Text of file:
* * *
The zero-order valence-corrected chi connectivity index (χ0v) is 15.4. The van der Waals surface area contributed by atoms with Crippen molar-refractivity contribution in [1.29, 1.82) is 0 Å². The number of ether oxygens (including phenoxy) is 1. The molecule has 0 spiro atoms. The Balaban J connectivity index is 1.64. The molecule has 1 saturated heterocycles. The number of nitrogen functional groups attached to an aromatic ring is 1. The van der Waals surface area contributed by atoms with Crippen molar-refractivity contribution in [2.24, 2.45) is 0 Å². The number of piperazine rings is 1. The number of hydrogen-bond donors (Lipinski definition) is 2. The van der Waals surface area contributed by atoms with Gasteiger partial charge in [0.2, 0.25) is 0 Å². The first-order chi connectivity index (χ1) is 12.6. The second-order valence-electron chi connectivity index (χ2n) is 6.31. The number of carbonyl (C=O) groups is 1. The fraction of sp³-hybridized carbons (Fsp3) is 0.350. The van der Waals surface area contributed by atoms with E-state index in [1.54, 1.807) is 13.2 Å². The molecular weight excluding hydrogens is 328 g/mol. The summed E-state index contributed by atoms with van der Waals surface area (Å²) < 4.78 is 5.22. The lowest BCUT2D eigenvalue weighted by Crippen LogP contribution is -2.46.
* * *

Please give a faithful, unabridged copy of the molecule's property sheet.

The zero-order valence-corrected chi connectivity index (χ0v) is 15.4. The van der Waals surface area contributed by atoms with Crippen molar-refractivity contribution in [1.29, 1.82) is 0 Å². The number of ether oxygens (including phenoxy) is 1. The molecule has 0 spiro atoms. The Balaban J connectivity index is 1.64. The molecule has 1 saturated heterocycles. The number of nitrogen functional groups attached to an aromatic ring is 1. The van der Waals surface area contributed by atoms with Crippen molar-refractivity contribution in [2.24, 2.45) is 0 Å². The number of piperazine rings is 1. The number of hydrogen-bond donors (Lipinski definition) is 2. The van der Waals surface area contributed by atoms with Gasteiger partial charge in [0.2, 0.25) is 0 Å². The first-order chi connectivity index (χ1) is 12.6. The second-order valence-electron chi connectivity index (χ2n) is 6.31. The number of carbonyl (C=O) groups is 1. The fraction of sp³-hybridized carbons (Fsp3) is 0.350. The van der Waals surface area contributed by atoms with E-state index in [1.54, 1.807) is 13.2 Å². The molecular weight excluding hydrogens is 328 g/mol. The summed E-state index contributed by atoms with van der Waals surface area (Å²) < 4.78 is 5.22. The lowest BCUT2D eigenvalue weighted by Crippen LogP contribution is -2.46.